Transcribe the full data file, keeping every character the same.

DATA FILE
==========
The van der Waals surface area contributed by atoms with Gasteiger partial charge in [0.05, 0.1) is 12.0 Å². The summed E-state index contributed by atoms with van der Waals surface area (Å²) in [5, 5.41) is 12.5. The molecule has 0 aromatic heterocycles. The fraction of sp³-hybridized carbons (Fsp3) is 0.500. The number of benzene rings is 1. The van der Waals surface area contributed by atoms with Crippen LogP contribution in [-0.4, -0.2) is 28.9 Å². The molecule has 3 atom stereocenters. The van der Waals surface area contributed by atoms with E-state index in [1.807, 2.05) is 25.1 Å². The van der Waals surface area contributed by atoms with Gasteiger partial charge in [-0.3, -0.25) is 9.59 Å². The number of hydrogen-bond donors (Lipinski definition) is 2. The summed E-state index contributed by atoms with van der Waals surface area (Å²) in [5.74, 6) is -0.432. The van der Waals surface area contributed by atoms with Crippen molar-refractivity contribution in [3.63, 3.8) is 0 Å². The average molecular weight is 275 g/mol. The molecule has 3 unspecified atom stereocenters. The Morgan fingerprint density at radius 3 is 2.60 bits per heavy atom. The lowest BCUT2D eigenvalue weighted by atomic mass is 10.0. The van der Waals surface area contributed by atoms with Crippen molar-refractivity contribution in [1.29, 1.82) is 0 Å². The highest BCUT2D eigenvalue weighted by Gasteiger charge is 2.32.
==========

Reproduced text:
The van der Waals surface area contributed by atoms with Gasteiger partial charge in [0.05, 0.1) is 12.0 Å². The summed E-state index contributed by atoms with van der Waals surface area (Å²) in [5, 5.41) is 12.5. The molecule has 0 aromatic heterocycles. The fraction of sp³-hybridized carbons (Fsp3) is 0.500. The number of benzene rings is 1. The van der Waals surface area contributed by atoms with Crippen LogP contribution in [-0.4, -0.2) is 28.9 Å². The molecule has 3 atom stereocenters. The van der Waals surface area contributed by atoms with E-state index in [1.807, 2.05) is 25.1 Å². The van der Waals surface area contributed by atoms with Gasteiger partial charge in [-0.3, -0.25) is 9.59 Å². The number of hydrogen-bond donors (Lipinski definition) is 2. The summed E-state index contributed by atoms with van der Waals surface area (Å²) in [5.74, 6) is -0.432. The van der Waals surface area contributed by atoms with Crippen molar-refractivity contribution in [3.63, 3.8) is 0 Å². The average molecular weight is 275 g/mol. The molecule has 3 unspecified atom stereocenters. The Morgan fingerprint density at radius 3 is 2.60 bits per heavy atom. The lowest BCUT2D eigenvalue weighted by atomic mass is 10.0. The van der Waals surface area contributed by atoms with Crippen molar-refractivity contribution in [1.29, 1.82) is 0 Å². The highest BCUT2D eigenvalue weighted by Gasteiger charge is 2.32.